Since their breakthrough win, Queensland has enjoyed a golden era winning the competition a further six times (including three consecutive seasons from 1999/2000 to 2001/02) and also finishing as runners-up six times. Their most recent title, a victory over the Tasmanian Tigers in 2011–12 saw the Bulls win by 7 wickets in one of the most closely contested finals of recent times. Since a final was introduced to the Sheffield Shield competition in the 1982/83 cricket season the Queensland Bulls have contested 18 out of 30 finals. Since Tasmania were admitted in 1977/78, the Bulls have finished in sixth (i.e. last) just twice.
Colours and Mascot
The "Bulls" mascot and nickname were adopted at the commencement of the 1993/94 season.
The side plays most of its home games at the Brisbane Cricket Ground, generally referred to as "The Gabba", a contraction of the suburb name of Woolloongabba in which it is located. Matches are occasionally played at Allan Border Field in Albion, Brisbane and Cazaly's Stadium in Cairns. 28 first-class games and two Tests were played at the Exhibition Ground between 1893 and 1931.
Players with international caps are listed in bold.
|No.||Name||Nat||Birth date||Batting Style||Bowling Style||Notes|
|4||Usman Khawaja||18 December 1986||Left-handed||Right-arm medium|
|6||Peter Forrest||15 November 1985||Right-handed||Right-arm medium|
|36||Nathan Reardon||8 November 1984||Left-handed||Right-arm medium|
|50||Chris Lynn||4 October 1990||Right-handed||Slow left-arm orthodox||List A Captain|
|52||Jason Floros||24 November 1990||Left-handed||Right-arm off break|
|62||Joe Burns||6 September 1989||Right-handed||Right-arm medium|
|–||Matthew Renshaw||28 March 1996||Right-handed||Right-arm off break||Rookie contract|
|20||Michael Neser||29 March 1990||Right-handed||Right-arm medium|
|39||James Hopes||24 October 1978||Right-handed||Right-arm medium-fast|
|–||James Bazley||8 April 1995||Right-handed||Right-arm medium||Rookie contract|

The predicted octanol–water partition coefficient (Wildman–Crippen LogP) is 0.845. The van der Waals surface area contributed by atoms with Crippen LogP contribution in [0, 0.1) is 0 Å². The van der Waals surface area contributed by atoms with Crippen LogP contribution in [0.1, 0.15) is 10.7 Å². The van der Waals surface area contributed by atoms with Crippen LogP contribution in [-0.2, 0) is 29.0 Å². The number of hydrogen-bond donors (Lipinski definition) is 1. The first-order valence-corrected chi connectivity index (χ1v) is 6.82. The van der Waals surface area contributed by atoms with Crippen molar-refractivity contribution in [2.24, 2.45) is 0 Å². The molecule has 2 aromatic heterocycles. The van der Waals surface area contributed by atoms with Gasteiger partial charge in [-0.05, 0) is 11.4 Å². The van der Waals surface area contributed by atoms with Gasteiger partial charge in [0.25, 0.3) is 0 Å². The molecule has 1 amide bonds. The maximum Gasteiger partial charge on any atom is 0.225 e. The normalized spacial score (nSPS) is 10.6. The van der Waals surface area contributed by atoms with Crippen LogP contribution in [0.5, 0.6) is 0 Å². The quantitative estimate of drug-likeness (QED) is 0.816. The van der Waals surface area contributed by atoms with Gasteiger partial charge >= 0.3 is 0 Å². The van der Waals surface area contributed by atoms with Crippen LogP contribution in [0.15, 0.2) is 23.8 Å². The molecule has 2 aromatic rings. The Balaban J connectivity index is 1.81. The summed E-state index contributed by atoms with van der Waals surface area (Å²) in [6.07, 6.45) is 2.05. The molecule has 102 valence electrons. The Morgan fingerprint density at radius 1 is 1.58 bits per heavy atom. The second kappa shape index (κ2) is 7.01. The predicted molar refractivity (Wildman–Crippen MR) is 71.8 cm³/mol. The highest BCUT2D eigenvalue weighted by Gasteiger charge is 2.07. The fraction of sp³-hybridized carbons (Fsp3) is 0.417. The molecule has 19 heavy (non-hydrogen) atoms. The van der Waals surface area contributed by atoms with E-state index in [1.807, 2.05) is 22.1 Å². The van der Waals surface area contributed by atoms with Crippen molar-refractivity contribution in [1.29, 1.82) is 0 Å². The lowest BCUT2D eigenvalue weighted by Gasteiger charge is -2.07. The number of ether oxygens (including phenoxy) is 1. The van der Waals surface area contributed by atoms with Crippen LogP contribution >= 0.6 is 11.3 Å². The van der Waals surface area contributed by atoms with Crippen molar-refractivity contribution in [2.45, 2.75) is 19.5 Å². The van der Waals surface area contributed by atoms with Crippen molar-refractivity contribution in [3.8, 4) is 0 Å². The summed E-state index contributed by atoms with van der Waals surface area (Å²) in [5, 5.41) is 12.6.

|–||Jack Wildermuth||1 September 1993||Right-handed||Right-arm medium-fast||Rookie contract|
|15||Ben McDermott||12 December 1994||Right-handed||Right-arm medium||Rookie contract|
|18||Chris Hartley||24 May 1982||Left-handed||—|
|59||James Peirson||13 October 1992||Right-handed||—|
|8||Alister McDermott||7 June 1991||Right-handed||Right-arm fast-medium|
|23||Ronan McDonald||30 January 1992||Right-handed||Right-arm fast||Rookie contract|
|31||Ben Cutting||30 January 1987||Right-handed||Right-arm fast-medium|
|42||Cameron Gannon||23 January 1989||Right-handed||Right-arm fast-medium|
|45||Ryan Harris||11 October 1979||Right-handed||Right-arm fast-medium||Cricket Australia contract|
|49||Cameron Boyce||27 July 1989||Right-handed||Right-arm leg break|
|54||Nick Buchanan||3 April 1991||Right-handed||Right-arm fast-medium|
|57||Nick Stevens||20 May 1994||Right-handed||Right-arm off break|
|58||Luke Feldman||1 August 1984||Right-handed||Right-arm fast-medium|
|–||Billy Stanlake||4 November 1994||Right-handed||Right-arm fast-medium||Rookie contract|
|–||Mark Steketee||17 January 1994||Right-handed||Right-arm fast-medium|
|Peter George||16 October 1986
Queensland has produced more than 50 players who have represented Australia in Test matches, while a number of Test players from other countries have played for the team. For a fuller list of players, see Queensland cricketers.
- Andy Bichel
- Allan Border
- Carl Rackemann
- Ian Botham
- Bill Brown
- Peter Burge
- Greg Chappell
- Eddie Gilbert +
- Wally Grout
- Wes Hall
- Ryan Harris
- Matthew Hayden
- Ian Healy
- Graeme Hick
- Mitchell Johnson
- Michael Kasprowicz
- Stuart Law
- Ray Lindwall
- Martin Love
- Colin McCool
- Craig McDermott
- Ken Mackay
- Viv Richards
- Andrew Symonds
- Don Tallon
- Jeff Thomson
- Shane Watson
- Kepler Wessels
+ Not a Test player
One Day Cup
Most runs for Queensland
|Martin Love||10297||1992/93 – 2008/09|
|Stuart Law||9920||1988/89 – 2003/04|
|Jimmy Maher||9889||1993/94 – 2007/08|
|Sam Trimble||9465||1959/60 – 1975/76|
|Matthew Hayden||8831||1991/92 – 2007/08|
|Allan Border||7661||1980/81 – 1995/96|
Highest individual score:
- Martin Love 300* vs Victoria in 2003/04
- Martin Love 28
Most runs in a season:
- Stuart Law 1204 runs in 1990/91
Highest team score:
- 900-6d vs Victoria in 2005/06
Most wickets for Queensland
|Michael Kasprowicz||498||1989/90 – 2007/08|
|Andy Bichel||463||1992/93 – 2007/08|
|Carl Rackemann||425||1979/80 – 1995/96|
|Jeff Thomson||349||1974/75 – 1985/86|
|Craig McDermott||329||1983/84 – 1995/96|
|Geoff Dymock||309||1971/72 – 1981/82|
Most wickets in a season:
- Michael Kasprowicz 64 wickets in 1995/96
Most wickets in an innings:
- Peter Allan 10–61 vs Victoria in 1965/66
Most wickets in a match:
- Peter Allan 13–110 vs NSW in 1968/69
- Pramberg, Bernie (27 January 2009). "From North Quay to the Gabba". The Courier-Mail.
- "Queensland v New South Wales, 1892–93". ESPNcricinfo. ESPN Inc. Retrieved 22 November 2013.
- "Most Runs for Queensland". Cricket Archive.
- "Most Wickets for Queensland". Cricket Archive.